David Abbott speaks at Mount Holyoke College

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December 2, 2010
By: Clara Lefton/TRT Guest Reporter
South Hadley–David Abbott, former member of ACT-UP and present director of the Rhode Island AIDS Project, gave a speech at Mount Holyoke College entitled “The Importance of Activism in the LGBTQ Movement” on November 17th at 7 p.m. From protesting the Supreme Court to shutting down the New York Stock Exchange, Abbott shared what he has learned over the years.

“I didn’t bring a bomb-building kit and I don’t build bombs but I can tell you how to start a really nasty little riot or I can tell you how to write press releases or I can tell you how to meet the President and have an argument with him. None of that really matters. Those are my stories,” said Abbott at the opening of his lecture. The event, organized by Mount Holyoke’s chapter of Equality Across America, detailed the 56-year-old man’s motivation to standup for what he believed in and his wish to inspire others.

The Rochester, NY native’s activism began after a 1984 visit to Massachusetts General Hospital. His boyfriend of the time, Jerry, had been in the hospital for what would turn out to be a case of encephalitis. Abbott arrived to find Jerry alone on his bed; the former college linebacker was only 80lbs. After a brief rekindling of love and emotion, a nearby nurse quickly noticed the commotion, but Abbott refused to leave.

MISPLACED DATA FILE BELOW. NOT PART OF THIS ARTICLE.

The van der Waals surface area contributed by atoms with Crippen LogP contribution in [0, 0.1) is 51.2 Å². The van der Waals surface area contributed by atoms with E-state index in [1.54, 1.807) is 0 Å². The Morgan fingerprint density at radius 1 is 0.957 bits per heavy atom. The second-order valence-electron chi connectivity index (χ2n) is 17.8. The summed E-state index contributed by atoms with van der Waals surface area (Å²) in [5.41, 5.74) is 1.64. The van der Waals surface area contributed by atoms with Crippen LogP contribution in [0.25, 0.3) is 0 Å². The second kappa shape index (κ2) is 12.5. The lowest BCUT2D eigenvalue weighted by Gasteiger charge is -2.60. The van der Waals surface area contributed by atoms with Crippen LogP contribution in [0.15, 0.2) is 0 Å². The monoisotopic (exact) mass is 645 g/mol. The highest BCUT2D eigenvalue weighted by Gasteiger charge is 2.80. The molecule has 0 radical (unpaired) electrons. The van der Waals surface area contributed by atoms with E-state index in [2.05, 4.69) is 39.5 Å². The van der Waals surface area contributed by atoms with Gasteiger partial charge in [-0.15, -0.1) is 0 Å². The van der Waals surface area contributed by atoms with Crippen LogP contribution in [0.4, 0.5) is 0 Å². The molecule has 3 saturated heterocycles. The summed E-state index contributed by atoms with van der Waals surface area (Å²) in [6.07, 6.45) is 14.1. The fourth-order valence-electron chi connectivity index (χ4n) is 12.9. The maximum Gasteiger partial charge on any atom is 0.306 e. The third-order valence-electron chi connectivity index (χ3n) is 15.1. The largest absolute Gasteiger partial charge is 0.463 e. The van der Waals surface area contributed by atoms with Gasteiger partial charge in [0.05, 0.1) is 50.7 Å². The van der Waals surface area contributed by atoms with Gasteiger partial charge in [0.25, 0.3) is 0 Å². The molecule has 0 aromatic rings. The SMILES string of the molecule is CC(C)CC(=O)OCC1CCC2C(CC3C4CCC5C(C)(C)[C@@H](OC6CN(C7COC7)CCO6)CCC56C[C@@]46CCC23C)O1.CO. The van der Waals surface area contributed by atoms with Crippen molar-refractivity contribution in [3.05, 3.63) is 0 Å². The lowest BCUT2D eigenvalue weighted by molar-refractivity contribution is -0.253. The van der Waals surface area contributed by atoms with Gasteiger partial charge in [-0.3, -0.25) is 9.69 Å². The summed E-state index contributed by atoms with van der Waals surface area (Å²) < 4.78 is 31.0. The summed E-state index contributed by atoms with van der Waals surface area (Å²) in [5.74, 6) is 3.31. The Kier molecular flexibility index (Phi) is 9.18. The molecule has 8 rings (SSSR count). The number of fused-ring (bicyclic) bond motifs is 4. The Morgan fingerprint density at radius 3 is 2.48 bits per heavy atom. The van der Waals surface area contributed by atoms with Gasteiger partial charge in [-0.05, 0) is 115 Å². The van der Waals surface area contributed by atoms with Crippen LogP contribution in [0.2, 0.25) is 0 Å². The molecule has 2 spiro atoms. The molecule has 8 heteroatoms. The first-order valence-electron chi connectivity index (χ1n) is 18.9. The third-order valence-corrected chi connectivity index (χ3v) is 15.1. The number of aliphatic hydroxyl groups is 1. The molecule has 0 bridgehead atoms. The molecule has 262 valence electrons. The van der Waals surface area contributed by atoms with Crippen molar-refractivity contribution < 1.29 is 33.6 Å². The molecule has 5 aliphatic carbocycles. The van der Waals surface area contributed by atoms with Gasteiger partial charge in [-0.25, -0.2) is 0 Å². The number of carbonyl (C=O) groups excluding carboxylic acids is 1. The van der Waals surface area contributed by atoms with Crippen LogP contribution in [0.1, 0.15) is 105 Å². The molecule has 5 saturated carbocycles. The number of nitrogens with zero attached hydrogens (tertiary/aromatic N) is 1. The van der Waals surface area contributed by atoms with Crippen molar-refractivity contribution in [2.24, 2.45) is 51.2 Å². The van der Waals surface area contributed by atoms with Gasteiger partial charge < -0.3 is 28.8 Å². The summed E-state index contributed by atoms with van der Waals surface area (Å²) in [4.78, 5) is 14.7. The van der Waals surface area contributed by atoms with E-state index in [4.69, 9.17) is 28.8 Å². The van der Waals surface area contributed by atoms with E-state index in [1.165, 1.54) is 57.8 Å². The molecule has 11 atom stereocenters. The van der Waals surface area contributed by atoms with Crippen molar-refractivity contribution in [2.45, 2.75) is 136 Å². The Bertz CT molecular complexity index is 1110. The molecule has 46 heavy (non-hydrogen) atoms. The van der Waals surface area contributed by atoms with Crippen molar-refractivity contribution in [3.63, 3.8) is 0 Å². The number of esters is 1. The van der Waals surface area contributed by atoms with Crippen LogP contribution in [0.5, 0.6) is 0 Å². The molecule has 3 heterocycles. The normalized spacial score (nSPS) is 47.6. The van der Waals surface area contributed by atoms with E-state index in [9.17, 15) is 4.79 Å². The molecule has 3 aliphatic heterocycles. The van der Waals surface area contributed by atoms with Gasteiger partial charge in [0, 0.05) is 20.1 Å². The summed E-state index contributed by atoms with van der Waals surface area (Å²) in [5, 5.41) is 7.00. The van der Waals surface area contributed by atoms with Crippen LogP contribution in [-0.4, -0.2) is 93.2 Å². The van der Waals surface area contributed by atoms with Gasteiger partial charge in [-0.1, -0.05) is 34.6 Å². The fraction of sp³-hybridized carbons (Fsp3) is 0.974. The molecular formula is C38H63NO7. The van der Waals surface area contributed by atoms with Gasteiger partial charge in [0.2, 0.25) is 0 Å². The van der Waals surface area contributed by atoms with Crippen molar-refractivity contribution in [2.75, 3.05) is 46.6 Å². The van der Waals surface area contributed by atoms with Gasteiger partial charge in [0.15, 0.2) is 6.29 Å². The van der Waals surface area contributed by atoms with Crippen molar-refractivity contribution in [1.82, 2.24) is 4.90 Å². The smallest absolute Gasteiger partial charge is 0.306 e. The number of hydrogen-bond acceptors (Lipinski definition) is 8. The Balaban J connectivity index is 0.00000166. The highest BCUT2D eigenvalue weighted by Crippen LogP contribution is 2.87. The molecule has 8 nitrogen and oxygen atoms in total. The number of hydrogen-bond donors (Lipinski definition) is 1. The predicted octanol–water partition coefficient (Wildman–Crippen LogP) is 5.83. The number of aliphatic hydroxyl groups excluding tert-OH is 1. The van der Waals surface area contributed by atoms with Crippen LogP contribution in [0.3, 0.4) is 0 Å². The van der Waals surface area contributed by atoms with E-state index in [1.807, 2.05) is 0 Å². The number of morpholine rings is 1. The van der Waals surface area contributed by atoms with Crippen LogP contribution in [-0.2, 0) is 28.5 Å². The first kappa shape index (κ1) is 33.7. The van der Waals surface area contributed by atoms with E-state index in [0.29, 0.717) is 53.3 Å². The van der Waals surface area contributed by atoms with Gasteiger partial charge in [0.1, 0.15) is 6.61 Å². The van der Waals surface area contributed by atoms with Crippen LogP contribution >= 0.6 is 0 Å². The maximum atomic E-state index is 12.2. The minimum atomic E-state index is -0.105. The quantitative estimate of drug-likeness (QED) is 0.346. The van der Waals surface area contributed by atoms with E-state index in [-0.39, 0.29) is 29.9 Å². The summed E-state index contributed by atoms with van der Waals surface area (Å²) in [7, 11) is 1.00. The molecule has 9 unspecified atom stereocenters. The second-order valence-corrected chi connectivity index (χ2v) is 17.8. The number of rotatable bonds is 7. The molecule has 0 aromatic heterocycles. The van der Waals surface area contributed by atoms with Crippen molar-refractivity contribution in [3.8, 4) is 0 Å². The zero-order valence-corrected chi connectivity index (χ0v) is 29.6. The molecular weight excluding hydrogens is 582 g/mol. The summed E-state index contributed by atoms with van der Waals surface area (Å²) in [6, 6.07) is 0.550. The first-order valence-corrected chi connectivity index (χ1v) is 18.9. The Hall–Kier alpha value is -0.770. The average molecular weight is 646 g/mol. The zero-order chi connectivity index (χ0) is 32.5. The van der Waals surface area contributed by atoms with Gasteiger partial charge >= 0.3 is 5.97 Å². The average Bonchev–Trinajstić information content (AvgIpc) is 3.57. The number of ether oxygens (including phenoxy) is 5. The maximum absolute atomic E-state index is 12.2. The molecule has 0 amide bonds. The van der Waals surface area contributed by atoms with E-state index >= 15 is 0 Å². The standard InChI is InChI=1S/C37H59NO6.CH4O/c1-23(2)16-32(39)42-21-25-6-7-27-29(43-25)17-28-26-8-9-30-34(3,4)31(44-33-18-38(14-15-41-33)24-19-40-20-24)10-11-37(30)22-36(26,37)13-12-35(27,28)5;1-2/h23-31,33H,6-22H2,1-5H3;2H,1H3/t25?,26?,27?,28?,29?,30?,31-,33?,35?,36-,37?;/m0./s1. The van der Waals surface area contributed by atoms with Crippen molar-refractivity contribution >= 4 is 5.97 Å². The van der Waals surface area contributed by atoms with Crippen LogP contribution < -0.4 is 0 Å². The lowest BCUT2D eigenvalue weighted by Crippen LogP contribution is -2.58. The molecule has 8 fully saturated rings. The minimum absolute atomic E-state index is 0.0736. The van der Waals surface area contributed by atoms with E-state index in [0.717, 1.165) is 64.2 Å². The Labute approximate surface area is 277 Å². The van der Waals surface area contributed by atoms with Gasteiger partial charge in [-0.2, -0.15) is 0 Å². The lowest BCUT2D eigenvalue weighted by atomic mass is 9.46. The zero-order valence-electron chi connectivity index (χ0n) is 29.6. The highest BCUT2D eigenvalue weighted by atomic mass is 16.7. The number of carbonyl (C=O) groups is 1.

“He was a twig and-boy the memories don’t go away,” said Abbott, his eyes beginning to tear up in front of his audience. “That’s a visit to the hospital during AIDS. I went in there to see my friend who was dying and I got left on the front curb having been cuffed.”

Scarred from his encounter, Abbott became determined to create change and joined Rhode Island’s chapter of ACT-UP shortly after.

“I came because I so appreciate what Act Up contributed to social justice movements,” explained Maxwell Ciardullo, a University of Massachusetts at Amherst graduate student.

Abbott encouraged the audience to get off their computers and participate in any cause one feels passionate about. “What really works is the soles of your feet and your presence as a human being on the street around the problem. It doesn’t go away because you typed something, that’s just nonsense.”

“It was brilliant. I had come hoping to get good ideas about activism and how to organize. I’m interested especially in his agenda…and he had some really fun and creative ways of telling them,” said local South Hadley, MA resident Sarah Olmstead who attended the lecture.

His chilling and exemplary tales of riots, protests and demonstrations went on for over an hour.

“What really matters is what I feel about it. What you feel about about it. What you feel right inside your heart because all issues aren’t important,” said Abbott.

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